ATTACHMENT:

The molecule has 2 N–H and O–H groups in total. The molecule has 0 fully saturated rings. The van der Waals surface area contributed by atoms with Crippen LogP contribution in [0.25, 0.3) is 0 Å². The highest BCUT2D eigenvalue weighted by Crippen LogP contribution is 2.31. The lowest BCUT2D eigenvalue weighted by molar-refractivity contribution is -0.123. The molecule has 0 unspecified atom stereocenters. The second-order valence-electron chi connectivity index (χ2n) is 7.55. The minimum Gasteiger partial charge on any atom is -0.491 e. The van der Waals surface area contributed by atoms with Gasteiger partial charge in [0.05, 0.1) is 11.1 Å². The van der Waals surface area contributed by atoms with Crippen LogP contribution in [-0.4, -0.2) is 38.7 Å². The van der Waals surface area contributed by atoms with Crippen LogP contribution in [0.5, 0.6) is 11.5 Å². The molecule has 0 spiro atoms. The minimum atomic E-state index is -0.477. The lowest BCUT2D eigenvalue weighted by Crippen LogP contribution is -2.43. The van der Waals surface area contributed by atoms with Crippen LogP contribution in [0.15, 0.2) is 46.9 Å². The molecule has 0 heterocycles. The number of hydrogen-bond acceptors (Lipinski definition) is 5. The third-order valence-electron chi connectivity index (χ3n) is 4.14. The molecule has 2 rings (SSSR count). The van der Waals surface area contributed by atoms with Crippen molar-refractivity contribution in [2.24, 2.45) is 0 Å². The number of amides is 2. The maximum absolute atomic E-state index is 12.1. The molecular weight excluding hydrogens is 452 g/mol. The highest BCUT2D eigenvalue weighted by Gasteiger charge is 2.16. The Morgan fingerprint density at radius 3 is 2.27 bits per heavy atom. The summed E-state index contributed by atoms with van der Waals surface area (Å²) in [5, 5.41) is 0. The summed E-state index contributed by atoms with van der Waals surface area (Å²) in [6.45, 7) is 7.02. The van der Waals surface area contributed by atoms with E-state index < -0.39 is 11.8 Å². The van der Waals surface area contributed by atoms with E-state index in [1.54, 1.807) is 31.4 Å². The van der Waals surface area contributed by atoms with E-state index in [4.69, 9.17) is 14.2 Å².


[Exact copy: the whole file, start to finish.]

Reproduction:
The molecule has 2 N–H and O–H groups in total. The molecule has 0 fully saturated rings. The van der Waals surface area contributed by atoms with Crippen LogP contribution in [0.25, 0.3) is 0 Å². The highest BCUT2D eigenvalue weighted by Crippen LogP contribution is 2.31. The lowest BCUT2D eigenvalue weighted by molar-refractivity contribution is -0.123. The molecule has 0 unspecified atom stereocenters. The second-order valence-electron chi connectivity index (χ2n) is 7.55. The minimum Gasteiger partial charge on any atom is -0.491 e. The van der Waals surface area contributed by atoms with Gasteiger partial charge in [0.05, 0.1) is 11.1 Å². The van der Waals surface area contributed by atoms with Crippen LogP contribution in [-0.4, -0.2) is 38.7 Å². The van der Waals surface area contributed by atoms with Crippen LogP contribution in [0.5, 0.6) is 11.5 Å². The molecule has 0 spiro atoms. The minimum atomic E-state index is -0.477. The lowest BCUT2D eigenvalue weighted by Crippen LogP contribution is -2.43. The van der Waals surface area contributed by atoms with Crippen LogP contribution in [0.15, 0.2) is 46.9 Å². The molecule has 0 heterocycles. The number of hydrogen-bond acceptors (Lipinski definition) is 5. The third-order valence-electron chi connectivity index (χ3n) is 4.14. The molecule has 2 rings (SSSR count). The van der Waals surface area contributed by atoms with Crippen molar-refractivity contribution in [2.24, 2.45) is 0 Å². The number of amides is 2. The maximum absolute atomic E-state index is 12.1. The molecular weight excluding hydrogens is 452 g/mol. The highest BCUT2D eigenvalue weighted by Gasteiger charge is 2.16. The Morgan fingerprint density at radius 3 is 2.27 bits per heavy atom. The summed E-state index contributed by atoms with van der Waals surface area (Å²) in [5, 5.41) is 0. The summed E-state index contributed by atoms with van der Waals surface area (Å²) in [6.45, 7) is 7.02. The van der Waals surface area contributed by atoms with E-state index < -0.39 is 11.8 Å². The van der Waals surface area contributed by atoms with E-state index in [1.54, 1.807) is 31.4 Å². The van der Waals surface area contributed by atoms with E-state index in [4.69, 9.17) is 14.2 Å².